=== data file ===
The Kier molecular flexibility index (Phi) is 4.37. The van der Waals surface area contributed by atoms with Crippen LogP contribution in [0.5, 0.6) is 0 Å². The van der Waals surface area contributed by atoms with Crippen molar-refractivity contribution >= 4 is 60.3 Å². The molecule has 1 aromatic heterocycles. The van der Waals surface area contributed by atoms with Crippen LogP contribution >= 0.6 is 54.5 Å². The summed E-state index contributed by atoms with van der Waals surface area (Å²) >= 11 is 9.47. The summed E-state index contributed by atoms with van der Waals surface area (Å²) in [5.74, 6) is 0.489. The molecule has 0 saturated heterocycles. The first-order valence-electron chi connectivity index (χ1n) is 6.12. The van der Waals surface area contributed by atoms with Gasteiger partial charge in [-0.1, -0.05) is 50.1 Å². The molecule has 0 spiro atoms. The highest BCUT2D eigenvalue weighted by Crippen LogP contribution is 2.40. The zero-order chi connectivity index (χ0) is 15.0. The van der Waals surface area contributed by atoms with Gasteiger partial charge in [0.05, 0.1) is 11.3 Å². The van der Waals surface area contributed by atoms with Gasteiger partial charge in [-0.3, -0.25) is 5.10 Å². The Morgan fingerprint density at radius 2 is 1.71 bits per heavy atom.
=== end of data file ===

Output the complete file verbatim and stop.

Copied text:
The Kier molecular flexibility index (Phi) is 4.37. The van der Waals surface area contributed by atoms with Crippen LogP contribution in [0.5, 0.6) is 0 Å². The van der Waals surface area contributed by atoms with Crippen molar-refractivity contribution >= 4 is 60.3 Å². The molecule has 1 aromatic heterocycles. The van der Waals surface area contributed by atoms with Crippen LogP contribution >= 0.6 is 54.5 Å². The summed E-state index contributed by atoms with van der Waals surface area (Å²) >= 11 is 9.47. The summed E-state index contributed by atoms with van der Waals surface area (Å²) in [5.74, 6) is 0.489. The molecule has 0 saturated heterocycles. The first-order valence-electron chi connectivity index (χ1n) is 6.12. The van der Waals surface area contributed by atoms with Gasteiger partial charge in [-0.1, -0.05) is 50.1 Å². The molecule has 0 spiro atoms. The highest BCUT2D eigenvalue weighted by Crippen LogP contribution is 2.40. The zero-order chi connectivity index (χ0) is 15.0. The van der Waals surface area contributed by atoms with Gasteiger partial charge in [0.05, 0.1) is 11.3 Å². The van der Waals surface area contributed by atoms with Gasteiger partial charge in [-0.3, -0.25) is 5.10 Å². The Morgan fingerprint density at radius 2 is 1.71 bits per heavy atom.